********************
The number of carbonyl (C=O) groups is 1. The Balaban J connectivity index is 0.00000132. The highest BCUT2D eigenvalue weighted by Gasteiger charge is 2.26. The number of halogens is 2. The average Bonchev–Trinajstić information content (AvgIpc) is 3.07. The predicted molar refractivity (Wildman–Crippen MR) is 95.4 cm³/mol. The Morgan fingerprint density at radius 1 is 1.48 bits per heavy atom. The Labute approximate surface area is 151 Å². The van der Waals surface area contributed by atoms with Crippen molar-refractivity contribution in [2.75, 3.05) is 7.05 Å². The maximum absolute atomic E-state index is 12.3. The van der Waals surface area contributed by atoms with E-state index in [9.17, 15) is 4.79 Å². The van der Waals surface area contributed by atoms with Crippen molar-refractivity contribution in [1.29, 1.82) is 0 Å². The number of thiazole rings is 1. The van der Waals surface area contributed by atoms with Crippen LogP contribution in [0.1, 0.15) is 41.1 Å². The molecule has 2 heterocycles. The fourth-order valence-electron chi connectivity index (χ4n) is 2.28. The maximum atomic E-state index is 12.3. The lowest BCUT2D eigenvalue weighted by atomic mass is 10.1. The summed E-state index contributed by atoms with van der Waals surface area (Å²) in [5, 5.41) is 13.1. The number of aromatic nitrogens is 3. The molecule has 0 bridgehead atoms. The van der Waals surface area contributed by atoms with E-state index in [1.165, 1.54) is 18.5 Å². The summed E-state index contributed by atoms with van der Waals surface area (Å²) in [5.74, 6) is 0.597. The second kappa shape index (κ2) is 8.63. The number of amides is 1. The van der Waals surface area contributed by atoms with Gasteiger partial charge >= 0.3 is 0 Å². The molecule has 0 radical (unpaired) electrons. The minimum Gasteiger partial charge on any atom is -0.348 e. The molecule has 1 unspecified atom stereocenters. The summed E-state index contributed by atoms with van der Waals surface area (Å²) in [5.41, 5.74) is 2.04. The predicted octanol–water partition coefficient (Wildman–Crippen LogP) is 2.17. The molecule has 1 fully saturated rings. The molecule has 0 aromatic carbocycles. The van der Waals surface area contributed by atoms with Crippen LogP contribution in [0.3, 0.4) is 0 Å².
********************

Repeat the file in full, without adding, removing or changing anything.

The number of carbonyl (C=O) groups is 1. The Balaban J connectivity index is 0.00000132. The highest BCUT2D eigenvalue weighted by Gasteiger charge is 2.26. The number of halogens is 2. The average Bonchev–Trinajstić information content (AvgIpc) is 3.07. The predicted molar refractivity (Wildman–Crippen MR) is 95.4 cm³/mol. The Morgan fingerprint density at radius 1 is 1.48 bits per heavy atom. The Labute approximate surface area is 151 Å². The van der Waals surface area contributed by atoms with Crippen molar-refractivity contribution in [2.75, 3.05) is 7.05 Å². The maximum absolute atomic E-state index is 12.3. The van der Waals surface area contributed by atoms with E-state index in [9.17, 15) is 4.79 Å². The van der Waals surface area contributed by atoms with Crippen molar-refractivity contribution in [1.29, 1.82) is 0 Å². The number of thiazole rings is 1. The van der Waals surface area contributed by atoms with Crippen LogP contribution in [0.1, 0.15) is 41.1 Å². The molecule has 2 heterocycles. The fourth-order valence-electron chi connectivity index (χ4n) is 2.28. The maximum atomic E-state index is 12.3. The lowest BCUT2D eigenvalue weighted by atomic mass is 10.1. The summed E-state index contributed by atoms with van der Waals surface area (Å²) in [5, 5.41) is 13.1. The number of aromatic nitrogens is 3. The molecule has 0 bridgehead atoms. The van der Waals surface area contributed by atoms with E-state index in [1.165, 1.54) is 18.5 Å². The summed E-state index contributed by atoms with van der Waals surface area (Å²) in [5.74, 6) is 0.597. The second kappa shape index (κ2) is 8.63. The number of amides is 1. The van der Waals surface area contributed by atoms with Gasteiger partial charge >= 0.3 is 0 Å². The molecule has 0 radical (unpaired) electrons. The minimum Gasteiger partial charge on any atom is -0.348 e. The molecule has 1 unspecified atom stereocenters. The summed E-state index contributed by atoms with van der Waals surface area (Å²) in [5.41, 5.74) is 2.04. The predicted octanol–water partition coefficient (Wildman–Crippen LogP) is 2.17. The molecule has 1 fully saturated rings. The molecule has 0 aromatic carbocycles. The van der Waals surface area contributed by atoms with Crippen LogP contribution in [0.3, 0.4) is 0 Å².